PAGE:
Maldivian adventures with Sara Ali Khan and more about the safest tourist destination

Maldivian adventures with Sara Ali Khan and more about the safest tourist destination

Sara Ali Khan, daughter of actor Saif Ali Khan and actress is one of the travel buffs in the world of Bollywood. Sarah often takes off to vacations during holidays and mostly she will have her friends with her.

Sara and her friends are currently on a vacation in the Maldives. Dressed in a red life jacket and cool glasses, Sarah has shared a video of her riding a jet ski with two friends across the sea. The occasion was her friend's birthday. The actor had previously posted a picture of the two of them standing on the beach together.

Here is another picture of Sara standing by the sea against the backdrop of the setting sun.

The Maldives, with over a thousand islands, is a popular tourist destination for Indian tourists, including celebrities. With the decline of Covid, the Maldives opened its doors to tourists once again. The Maldivian government has eased travel restrictions for international passengers at all airports in the Maldives after taking precautionary measures against the spread of Covid. For a trip to the Maldives, Indian tourists need a negative PCR test result taken within 96 hours. This applies to all tourists, including those who have completed the prescribed doses of the Covid-19 vaccine and those who have recovered from Covid-19.

The Maldives is one of the first countries in the world to open borders to international travellers. All travelers arriving in the Maldives with a confirmed booking to stay at any of the registered tourist destinations are offered a free 30-day on-arrival visa. The World Travel and Tourism Council (WTTC) has awarded the Maldives a 'Safe Travels Stamp' in recognition of its efforts to implement better health and safety practices in line with Global Safe Travels protocols.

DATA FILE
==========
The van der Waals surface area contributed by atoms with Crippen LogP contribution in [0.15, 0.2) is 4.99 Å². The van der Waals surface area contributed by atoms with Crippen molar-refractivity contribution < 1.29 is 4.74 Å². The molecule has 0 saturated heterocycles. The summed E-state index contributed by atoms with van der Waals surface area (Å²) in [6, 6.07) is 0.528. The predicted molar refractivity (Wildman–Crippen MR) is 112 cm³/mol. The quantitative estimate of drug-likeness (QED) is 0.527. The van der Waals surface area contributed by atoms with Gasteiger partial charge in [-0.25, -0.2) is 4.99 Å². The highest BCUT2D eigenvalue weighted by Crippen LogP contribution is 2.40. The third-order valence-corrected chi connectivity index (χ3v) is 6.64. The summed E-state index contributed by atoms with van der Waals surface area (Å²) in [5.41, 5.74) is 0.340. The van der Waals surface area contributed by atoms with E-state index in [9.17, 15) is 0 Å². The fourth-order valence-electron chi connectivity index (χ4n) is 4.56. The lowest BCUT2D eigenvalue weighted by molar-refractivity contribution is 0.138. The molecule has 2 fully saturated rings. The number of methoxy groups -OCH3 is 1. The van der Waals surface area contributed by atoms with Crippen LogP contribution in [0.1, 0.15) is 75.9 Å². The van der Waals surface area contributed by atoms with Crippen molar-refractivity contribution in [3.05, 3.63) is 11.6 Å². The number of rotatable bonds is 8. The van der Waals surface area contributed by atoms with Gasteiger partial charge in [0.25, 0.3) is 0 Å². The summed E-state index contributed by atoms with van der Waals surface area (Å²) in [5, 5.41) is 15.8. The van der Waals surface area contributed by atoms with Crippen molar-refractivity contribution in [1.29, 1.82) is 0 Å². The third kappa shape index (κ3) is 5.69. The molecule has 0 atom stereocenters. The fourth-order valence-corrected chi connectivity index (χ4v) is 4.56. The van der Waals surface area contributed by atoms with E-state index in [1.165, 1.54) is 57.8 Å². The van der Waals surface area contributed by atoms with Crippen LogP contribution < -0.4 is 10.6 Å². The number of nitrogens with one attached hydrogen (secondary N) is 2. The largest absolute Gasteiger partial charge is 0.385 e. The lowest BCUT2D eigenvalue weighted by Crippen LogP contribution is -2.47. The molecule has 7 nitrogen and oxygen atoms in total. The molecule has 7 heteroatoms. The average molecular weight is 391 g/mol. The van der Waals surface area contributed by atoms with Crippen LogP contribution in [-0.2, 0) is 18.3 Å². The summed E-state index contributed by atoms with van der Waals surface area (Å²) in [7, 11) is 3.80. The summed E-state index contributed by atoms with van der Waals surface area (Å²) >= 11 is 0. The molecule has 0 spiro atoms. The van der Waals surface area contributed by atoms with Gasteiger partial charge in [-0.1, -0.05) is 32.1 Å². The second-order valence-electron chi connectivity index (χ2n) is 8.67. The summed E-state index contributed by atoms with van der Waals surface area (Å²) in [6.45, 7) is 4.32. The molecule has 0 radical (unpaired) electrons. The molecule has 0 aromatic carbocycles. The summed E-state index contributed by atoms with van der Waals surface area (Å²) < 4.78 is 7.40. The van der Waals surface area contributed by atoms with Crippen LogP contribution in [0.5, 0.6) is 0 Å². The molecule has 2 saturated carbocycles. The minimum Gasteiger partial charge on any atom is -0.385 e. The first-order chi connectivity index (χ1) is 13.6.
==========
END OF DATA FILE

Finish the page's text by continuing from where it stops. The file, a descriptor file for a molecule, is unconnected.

Here are some interesting FACTS and trivia about the Maldives.

1. The coconut tree is one of the symbols of the Maldivian emblem. National tree of the islands and only natural shade protection of Maldives beaches, coconut trees can grow up to 30 meters and reach the age of 100 years. Their wood is extremely solid and widely used to build Dhonis.

2. The Maldives has some of the smallest islands in the world with no more than a few square meters in size. The largest island barely reaches 6 km long.

3. Feeding fishes during snorkelling in the Maldives or elsewhere in the world is harmful to them. The food we eat is not part of their ecosystem and therefore not adapted to their digestive system.

4. The Maldives flag has various symbols and symbolic colours: Green for peace and the national Coconut Tree, a White Crescent for Islam and Red for the blood of their fights for independence.

5. There are approximately 1200 islands in the Maldives. Around 800 of them are still uninhabited, 200 islands are populated, about 200 host Hotels and Resorts. The rest of the islands are used for airports, agriculture, picnics, governmental assets, industrial activities and even jails!